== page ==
“Of course. A stable element that can be converted to a fuel source with minor processing?” Kennet dropped the map. “However, it does make it difficult to get valid readings in that area.”

Jormoi stretched. “So, I’ll be busy. I’m fine with that.”

Nic rose. “This should be simple. Get in, figure out what’s going on, reopen this planet for assimilation by the Alliance.”

And hope by Xantar’s Rings a successful mission is enough to save our skins, he thought.

***

Adena didn’t look behind her, didn’t look at Phaylle as she crossed the threshold of the house she’d visited for her entire life and lived in for the last three years. While Matilde’s mother had been alive love and laughter filled the house. No more.

She climbed into the cart next to Beric, put her bag at her feet and stared ahead, said nothing as he clicked to start the team. The silence continued as the mules trudged through the edges of town. Tidy white washed homes, thatched roofs and gardens out front. So normal for such an abnormal day. Children’s faces peered at her from windows, to be snatched away by mothers, worried that her fate could be somehow catching.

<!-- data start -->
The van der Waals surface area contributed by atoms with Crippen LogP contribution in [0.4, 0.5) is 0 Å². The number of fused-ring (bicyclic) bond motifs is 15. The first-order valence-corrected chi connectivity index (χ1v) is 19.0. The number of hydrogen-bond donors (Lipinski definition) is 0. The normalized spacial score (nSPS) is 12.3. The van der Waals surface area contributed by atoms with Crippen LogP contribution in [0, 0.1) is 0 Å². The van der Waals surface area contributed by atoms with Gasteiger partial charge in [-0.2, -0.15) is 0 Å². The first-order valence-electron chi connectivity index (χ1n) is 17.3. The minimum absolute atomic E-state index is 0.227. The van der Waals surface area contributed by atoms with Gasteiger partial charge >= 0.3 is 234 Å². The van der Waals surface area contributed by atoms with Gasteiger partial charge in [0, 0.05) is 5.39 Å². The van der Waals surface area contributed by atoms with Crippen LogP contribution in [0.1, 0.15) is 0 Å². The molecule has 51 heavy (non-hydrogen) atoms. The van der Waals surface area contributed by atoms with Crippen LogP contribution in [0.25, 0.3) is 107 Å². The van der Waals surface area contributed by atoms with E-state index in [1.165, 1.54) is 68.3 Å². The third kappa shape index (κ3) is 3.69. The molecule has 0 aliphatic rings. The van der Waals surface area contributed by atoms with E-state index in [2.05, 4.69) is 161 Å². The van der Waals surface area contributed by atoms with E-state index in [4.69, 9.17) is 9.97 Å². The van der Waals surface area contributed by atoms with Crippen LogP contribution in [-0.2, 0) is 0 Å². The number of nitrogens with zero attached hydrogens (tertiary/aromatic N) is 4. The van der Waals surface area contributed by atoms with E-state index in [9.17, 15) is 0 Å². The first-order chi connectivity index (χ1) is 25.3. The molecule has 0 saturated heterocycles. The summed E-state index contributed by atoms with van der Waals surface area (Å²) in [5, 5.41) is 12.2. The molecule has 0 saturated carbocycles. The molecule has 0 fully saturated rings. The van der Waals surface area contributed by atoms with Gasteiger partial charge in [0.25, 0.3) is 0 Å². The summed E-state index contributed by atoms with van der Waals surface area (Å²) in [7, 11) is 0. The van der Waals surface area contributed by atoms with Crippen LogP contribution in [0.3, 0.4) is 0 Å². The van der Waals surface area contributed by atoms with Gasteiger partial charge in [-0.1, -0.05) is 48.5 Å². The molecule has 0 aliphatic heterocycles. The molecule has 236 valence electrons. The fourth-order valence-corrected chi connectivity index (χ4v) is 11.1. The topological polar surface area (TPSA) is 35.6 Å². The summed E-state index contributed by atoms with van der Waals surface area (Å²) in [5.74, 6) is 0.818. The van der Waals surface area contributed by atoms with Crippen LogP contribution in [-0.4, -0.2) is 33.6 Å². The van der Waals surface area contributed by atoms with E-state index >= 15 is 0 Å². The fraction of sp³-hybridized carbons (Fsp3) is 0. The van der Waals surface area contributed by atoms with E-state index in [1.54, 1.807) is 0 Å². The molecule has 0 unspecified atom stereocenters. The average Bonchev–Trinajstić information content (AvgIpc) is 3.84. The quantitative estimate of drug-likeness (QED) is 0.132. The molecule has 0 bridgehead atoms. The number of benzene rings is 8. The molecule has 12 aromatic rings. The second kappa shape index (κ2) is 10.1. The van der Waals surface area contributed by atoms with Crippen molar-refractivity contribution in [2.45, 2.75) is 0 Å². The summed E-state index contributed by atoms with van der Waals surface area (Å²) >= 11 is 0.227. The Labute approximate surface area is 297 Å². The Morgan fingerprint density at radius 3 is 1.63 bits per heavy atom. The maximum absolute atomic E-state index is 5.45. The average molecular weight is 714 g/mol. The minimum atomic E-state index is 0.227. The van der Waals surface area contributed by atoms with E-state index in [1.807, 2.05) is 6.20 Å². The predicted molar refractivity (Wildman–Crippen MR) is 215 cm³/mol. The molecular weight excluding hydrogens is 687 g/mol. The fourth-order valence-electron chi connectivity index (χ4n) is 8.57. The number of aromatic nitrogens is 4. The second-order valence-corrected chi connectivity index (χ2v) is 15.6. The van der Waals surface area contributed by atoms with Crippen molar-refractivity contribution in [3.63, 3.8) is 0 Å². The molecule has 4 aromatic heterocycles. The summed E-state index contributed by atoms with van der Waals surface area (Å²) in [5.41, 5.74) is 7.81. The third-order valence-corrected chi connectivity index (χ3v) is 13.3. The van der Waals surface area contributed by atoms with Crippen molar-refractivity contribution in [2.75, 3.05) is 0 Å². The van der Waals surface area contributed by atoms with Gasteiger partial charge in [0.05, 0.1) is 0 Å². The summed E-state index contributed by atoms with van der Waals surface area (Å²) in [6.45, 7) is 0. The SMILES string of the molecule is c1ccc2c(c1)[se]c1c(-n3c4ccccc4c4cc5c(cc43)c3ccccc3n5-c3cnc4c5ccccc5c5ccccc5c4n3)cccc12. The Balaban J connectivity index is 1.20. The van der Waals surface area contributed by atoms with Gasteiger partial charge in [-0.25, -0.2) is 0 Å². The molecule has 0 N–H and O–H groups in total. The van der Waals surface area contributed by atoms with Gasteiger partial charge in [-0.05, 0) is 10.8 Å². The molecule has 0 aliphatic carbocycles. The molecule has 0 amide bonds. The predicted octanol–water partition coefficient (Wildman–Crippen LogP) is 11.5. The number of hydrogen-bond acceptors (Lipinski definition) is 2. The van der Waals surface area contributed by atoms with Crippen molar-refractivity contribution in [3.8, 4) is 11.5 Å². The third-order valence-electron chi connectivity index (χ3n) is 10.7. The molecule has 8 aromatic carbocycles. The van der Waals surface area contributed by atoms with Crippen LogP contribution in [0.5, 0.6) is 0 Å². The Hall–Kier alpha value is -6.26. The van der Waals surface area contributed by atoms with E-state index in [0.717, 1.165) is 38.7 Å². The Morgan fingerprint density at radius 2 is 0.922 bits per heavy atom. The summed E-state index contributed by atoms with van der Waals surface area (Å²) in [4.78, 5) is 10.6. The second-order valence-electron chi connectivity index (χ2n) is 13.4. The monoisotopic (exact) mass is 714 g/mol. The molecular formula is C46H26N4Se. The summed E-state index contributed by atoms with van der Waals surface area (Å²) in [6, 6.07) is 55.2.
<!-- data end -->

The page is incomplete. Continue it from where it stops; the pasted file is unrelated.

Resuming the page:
“This didn’t have to be the way things went. It’s your own fault you’re not in your own home and married.” He didn’t turn towards her as he spoke. She looked at him from the corner of her eye. Straight brown hair, sun reddened skin showing from behind a full beard. For years she thought she’d loved him, been a part of his home.

She looked away. “I was heartbroken when Kaylyn died, was glad to come home and help Mathilde keep house. I missed you all so much. I trusted you.” A slow drizzle started, seeping into her cloak, chilling her to the bone.

He snorted. “You were a jumped up little miss, over filled with your own importance. Needed to be taken in hand.”

Adena shook her head. Phaylle’s poisoned words, whispered over and over into Beric’s ears, until he thought them his own. The road grew steeper as they turned to go through the woods.

“What will you do to Matilde?”

He frowned. “Why should anything happen to her? She’s a good girl, does as she’s told.”

The forest fell quiet around them. “If,” she swallowed. “If she can’t stay at home, for whatever reason, please send her to Vania. Please. You promised if I did this, didn’t argue, you’d leave her alone.”

“None of your concern. If you wanted to stay a part of her life, you should have taken the path you were offered.”

Offered. She closed her eyes and shuddered. She snapped them open at his gasp. They’d broken clear of the trees and for the first time she could see what had so terrified the boy.

The high broad hill had been burned bare, as instructed. Nothing remained. And now, out of nowhere, against all reason, a black mountain appeared, tall and gleaming like a gash of night against the sky.

Adena shivered with more than the cold, as she imagined what lay ahead for her.